Asthma, Severe Acute Respiratory Syndrome Coronavirus-2 and Coronavirus Disease 2019

Dylan T. Timberlake; Kasey Strothman; Mitchell H. Grayson


Curr Opin Allergy Clin Immunol. 2021;21(2):182-187. 

In This Article

Severe Acute Respiratory Syndrome Coronavirus 2 and Angiotensin-converting Enzyme 2 Receptors

HCoV contain a spike (S) protein that binds to cellular receptors allowing for viral entry into target cells. SARS-CoV was shown to utilize the angiotensin-converting enzyme 2 (ACE2) receptor for cell entry.[13] This receptor subsequently has been shown to be the receptor to which SARS-CoV-2's S protein binds.[14] However, prior to binding to ACE2, the S protein of SARS-CoV-2 requires cleavage by the cellular serine protease TMPRSS2.[14] ACE2 and TMPRSS2 are co-expressed on nasal goblet secretory cells, type 2 pneumocytes, and ileal absorptive enterocytes, making these key targets for SARS-CoV-2 infection.[15]

ACE2 gene expression in nasal epithelium has been shown to increase with age,[16] and it is further increased in the small airway epithelial cells of smokers and patients with chronic obstructive pulmonary disease.[17] Age, chronic obstructive pulmonary disease, and a smoking status have been associated with increased risk for severe COVID-19 disease,[18,19] and therefore it has been theorized that increased ACE2 expression may serve as a mechanism for increased severity of disease.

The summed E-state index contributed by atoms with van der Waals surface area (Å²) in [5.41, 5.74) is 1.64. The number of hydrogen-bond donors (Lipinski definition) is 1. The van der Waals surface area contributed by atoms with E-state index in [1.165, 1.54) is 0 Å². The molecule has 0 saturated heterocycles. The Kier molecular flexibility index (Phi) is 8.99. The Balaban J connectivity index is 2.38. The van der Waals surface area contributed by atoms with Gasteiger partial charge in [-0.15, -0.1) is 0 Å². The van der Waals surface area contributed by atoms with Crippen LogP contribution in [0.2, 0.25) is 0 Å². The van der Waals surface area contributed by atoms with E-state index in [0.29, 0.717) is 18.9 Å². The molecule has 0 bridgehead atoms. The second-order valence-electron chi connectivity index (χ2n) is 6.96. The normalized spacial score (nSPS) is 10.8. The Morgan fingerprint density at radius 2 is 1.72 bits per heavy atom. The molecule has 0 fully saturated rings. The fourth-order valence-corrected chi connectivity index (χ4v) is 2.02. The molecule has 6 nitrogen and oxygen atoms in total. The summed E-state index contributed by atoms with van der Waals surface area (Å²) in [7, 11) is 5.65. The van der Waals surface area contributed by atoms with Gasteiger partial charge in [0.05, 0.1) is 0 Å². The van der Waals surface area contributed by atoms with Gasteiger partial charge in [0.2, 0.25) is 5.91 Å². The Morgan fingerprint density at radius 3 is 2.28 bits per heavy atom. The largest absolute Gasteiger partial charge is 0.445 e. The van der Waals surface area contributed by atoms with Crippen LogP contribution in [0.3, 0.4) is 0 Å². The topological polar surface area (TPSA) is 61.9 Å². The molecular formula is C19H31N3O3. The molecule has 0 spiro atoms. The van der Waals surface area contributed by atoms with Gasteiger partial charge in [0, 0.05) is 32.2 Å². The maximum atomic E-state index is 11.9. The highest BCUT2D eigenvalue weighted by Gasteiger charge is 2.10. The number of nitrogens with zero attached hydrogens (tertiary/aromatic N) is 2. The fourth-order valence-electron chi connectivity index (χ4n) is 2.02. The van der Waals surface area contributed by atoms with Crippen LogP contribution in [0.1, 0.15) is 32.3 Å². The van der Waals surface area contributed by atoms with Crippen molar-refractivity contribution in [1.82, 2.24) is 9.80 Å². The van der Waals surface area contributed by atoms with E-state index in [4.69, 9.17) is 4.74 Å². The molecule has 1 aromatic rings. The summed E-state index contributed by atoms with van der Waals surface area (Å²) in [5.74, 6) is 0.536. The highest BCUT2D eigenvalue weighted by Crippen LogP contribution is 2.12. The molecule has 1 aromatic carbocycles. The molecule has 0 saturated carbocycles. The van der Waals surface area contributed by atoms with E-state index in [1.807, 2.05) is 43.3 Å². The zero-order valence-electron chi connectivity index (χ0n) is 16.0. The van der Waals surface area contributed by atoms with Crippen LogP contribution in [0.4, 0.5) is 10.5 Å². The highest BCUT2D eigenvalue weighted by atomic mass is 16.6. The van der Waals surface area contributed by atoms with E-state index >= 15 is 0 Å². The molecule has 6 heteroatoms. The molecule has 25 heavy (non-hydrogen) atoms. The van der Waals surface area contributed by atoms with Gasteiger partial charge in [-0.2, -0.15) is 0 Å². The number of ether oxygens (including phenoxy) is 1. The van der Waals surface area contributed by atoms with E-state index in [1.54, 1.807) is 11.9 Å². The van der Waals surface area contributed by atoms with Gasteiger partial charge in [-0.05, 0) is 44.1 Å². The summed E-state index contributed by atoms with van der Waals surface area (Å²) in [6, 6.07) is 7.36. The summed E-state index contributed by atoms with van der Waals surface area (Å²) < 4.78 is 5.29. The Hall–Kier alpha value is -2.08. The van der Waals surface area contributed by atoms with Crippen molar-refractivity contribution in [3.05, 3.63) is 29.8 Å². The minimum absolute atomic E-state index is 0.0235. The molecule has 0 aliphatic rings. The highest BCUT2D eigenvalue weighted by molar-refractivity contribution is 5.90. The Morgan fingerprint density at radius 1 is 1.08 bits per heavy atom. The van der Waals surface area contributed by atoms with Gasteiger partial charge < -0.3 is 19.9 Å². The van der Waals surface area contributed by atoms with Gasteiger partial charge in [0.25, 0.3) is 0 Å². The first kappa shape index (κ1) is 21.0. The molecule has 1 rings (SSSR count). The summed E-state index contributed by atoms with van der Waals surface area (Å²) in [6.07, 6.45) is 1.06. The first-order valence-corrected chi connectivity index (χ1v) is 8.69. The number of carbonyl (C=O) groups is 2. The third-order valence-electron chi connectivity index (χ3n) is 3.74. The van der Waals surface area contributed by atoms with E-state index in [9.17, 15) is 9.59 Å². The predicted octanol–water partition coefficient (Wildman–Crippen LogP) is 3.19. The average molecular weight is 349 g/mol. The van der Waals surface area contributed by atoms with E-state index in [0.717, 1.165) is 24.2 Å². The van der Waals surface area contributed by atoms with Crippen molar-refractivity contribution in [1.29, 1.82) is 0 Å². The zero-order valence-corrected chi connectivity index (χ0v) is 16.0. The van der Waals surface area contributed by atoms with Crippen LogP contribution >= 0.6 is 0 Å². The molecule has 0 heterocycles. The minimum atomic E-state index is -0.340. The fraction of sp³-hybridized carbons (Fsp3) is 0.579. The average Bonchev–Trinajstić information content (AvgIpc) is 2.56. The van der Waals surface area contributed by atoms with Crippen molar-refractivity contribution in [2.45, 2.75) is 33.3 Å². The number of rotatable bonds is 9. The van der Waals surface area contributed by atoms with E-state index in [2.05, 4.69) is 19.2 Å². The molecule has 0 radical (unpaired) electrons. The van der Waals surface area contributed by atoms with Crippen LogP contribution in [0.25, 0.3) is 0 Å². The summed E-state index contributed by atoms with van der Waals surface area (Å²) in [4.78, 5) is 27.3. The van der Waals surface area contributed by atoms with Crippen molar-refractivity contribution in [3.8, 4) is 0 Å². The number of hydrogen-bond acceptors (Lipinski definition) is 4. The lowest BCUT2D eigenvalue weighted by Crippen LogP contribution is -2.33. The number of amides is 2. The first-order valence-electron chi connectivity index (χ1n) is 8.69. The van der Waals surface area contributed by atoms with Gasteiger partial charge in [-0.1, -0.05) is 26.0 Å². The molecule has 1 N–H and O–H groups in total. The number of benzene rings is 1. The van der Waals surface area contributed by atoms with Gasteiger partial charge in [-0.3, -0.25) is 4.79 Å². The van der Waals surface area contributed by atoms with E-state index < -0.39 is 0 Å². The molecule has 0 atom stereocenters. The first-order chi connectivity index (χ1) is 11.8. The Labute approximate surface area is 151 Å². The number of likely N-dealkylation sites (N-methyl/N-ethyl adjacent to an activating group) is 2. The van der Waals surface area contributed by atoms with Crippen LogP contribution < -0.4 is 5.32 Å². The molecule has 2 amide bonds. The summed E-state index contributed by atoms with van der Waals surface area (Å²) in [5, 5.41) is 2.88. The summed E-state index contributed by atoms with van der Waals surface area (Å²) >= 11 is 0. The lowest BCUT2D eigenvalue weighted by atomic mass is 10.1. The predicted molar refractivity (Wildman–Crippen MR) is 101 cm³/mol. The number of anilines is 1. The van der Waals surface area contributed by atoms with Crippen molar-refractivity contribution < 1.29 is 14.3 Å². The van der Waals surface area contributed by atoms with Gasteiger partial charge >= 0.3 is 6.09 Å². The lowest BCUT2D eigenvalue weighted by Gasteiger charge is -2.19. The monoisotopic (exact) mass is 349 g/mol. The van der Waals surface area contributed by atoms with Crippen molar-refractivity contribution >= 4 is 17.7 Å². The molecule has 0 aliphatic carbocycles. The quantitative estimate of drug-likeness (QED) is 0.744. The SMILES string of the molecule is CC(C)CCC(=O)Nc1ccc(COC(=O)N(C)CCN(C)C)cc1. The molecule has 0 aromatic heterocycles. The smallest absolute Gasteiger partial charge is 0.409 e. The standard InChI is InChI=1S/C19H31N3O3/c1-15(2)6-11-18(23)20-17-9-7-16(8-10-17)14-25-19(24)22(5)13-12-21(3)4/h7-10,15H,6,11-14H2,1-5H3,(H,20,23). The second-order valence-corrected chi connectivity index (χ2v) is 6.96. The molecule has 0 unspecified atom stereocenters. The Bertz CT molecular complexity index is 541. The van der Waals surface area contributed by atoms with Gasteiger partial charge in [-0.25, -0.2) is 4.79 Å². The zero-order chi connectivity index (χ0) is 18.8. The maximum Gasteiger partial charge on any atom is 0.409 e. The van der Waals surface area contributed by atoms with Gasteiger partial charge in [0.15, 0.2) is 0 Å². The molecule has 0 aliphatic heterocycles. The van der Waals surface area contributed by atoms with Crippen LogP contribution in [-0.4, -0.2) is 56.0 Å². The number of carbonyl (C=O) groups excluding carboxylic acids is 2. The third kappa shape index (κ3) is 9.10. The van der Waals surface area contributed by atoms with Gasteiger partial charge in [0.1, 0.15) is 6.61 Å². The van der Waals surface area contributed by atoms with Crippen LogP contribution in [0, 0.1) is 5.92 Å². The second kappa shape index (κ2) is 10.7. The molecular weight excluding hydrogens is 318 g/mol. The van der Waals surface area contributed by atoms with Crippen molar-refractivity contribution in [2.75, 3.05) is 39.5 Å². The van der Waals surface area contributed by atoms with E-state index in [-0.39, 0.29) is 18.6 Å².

When not stratified by allergic phenotype, ACE2 gene expression in patients with asthma has been shown to be similar to that seen in patients without asthma.[20] However, once stratified by allergic phenotype, patients with allergic asthma had significantly decreased ACE2 gene expression when compared to nonallergic asthmatics.[21] Since allergic asthma represents about 60% of patients with asthma,[22] atopic status may be an important consideration when investigating COVID-19 outcomes in patients with asthma. Lastly, ACE2 is an interferon stimulated gene and is therefore upregulated during viral infections.[15] Given that asthmatic bronchial epithelial cells have been shown to have a deficient IFN-β response to viral infection,[23] this could potentially dampen the natural increase in ACE2 expression during SARS-CoV-2 infection, ultimately decreasing the severity of illness (Figure 1).

Figure 1.

Relationship between SARS-CoV-2 and asthma. Unlike circulating nonpandemic CoV, pandemic CoV, such as SARS-CoV-2, do not appear to induce asthma exacerbations (top panel). Based on the current data, there appears to be no increased risk of becoming infected with SARS-CoV-2 or having more severe disease if infected in those with asthma (middle panel). In those with allergic asthma, it has been proposed that decreased IFNβ production leads to reduced ACE2 expression, which might attenuate disease or prevent infection (bottom panel); however, epidemiologic studies do not yet support this contention. ACE2, angiotensin-converting enzyme 2; SARS-CoV-2, severe acute respiratory syndrome coronavirus 2.